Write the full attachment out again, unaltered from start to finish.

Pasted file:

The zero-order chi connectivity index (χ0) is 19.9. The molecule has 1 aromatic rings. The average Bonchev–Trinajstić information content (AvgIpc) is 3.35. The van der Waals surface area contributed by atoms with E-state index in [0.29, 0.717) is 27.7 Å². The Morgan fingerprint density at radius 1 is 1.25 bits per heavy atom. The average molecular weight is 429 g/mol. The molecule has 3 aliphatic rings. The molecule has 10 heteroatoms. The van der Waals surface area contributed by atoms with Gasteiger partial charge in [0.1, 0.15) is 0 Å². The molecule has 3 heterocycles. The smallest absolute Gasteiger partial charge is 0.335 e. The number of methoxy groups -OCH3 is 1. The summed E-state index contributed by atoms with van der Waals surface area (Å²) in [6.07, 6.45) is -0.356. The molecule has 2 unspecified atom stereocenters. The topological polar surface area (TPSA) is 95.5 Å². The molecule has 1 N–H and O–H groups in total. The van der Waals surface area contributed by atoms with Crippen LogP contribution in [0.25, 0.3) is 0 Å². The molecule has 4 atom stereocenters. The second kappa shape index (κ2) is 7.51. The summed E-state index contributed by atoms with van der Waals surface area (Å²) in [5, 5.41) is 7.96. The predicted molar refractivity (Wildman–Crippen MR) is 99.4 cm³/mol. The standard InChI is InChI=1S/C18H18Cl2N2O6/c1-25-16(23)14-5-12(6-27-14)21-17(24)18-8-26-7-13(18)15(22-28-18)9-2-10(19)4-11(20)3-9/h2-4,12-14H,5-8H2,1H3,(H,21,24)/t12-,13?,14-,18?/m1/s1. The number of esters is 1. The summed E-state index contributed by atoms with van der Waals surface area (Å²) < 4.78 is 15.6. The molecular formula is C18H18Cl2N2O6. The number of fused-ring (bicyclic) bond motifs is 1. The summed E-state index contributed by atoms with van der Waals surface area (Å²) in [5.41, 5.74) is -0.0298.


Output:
The zero-order chi connectivity index (χ0) is 19.9. The molecule has 1 aromatic rings. The average Bonchev–Trinajstić information content (AvgIpc) is 3.35. The van der Waals surface area contributed by atoms with E-state index in [0.29, 0.717) is 27.7 Å². The Morgan fingerprint density at radius 1 is 1.25 bits per heavy atom. The average molecular weight is 429 g/mol. The molecule has 3 aliphatic rings. The molecule has 10 heteroatoms. The van der Waals surface area contributed by atoms with Gasteiger partial charge in [0.1, 0.15) is 0 Å². The molecule has 3 heterocycles. The smallest absolute Gasteiger partial charge is 0.335 e. The number of methoxy groups -OCH3 is 1. The summed E-state index contributed by atoms with van der Waals surface area (Å²) in [6.07, 6.45) is -0.356. The molecule has 2 unspecified atom stereocenters. The topological polar surface area (TPSA) is 95.5 Å². The molecule has 1 N–H and O–H groups in total. The van der Waals surface area contributed by atoms with Crippen LogP contribution in [0.25, 0.3) is 0 Å². The molecule has 4 atom stereocenters. The second kappa shape index (κ2) is 7.51. The summed E-state index contributed by atoms with van der Waals surface area (Å²) in [5, 5.41) is 7.96. The predicted molar refractivity (Wildman–Crippen MR) is 99.4 cm³/mol. The standard InChI is InChI=1S/C18H18Cl2N2O6/c1-25-16(23)14-5-12(6-27-14)21-17(24)18-8-26-7-13(18)15(22-28-18)9-2-10(19)4-11(20)3-9/h2-4,12-14H,5-8H2,1H3,(H,21,24)/t12-,13?,14-,18?/m1/s1. The number of esters is 1. The summed E-state index contributed by atoms with van der Waals surface area (Å²) < 4.78 is 15.6. The molecular formula is C18H18Cl2N2O6. The number of fused-ring (bicyclic) bond motifs is 1. The summed E-state index contributed by atoms with van der Waals surface area (Å²) in [5.41, 5.74) is -0.0298.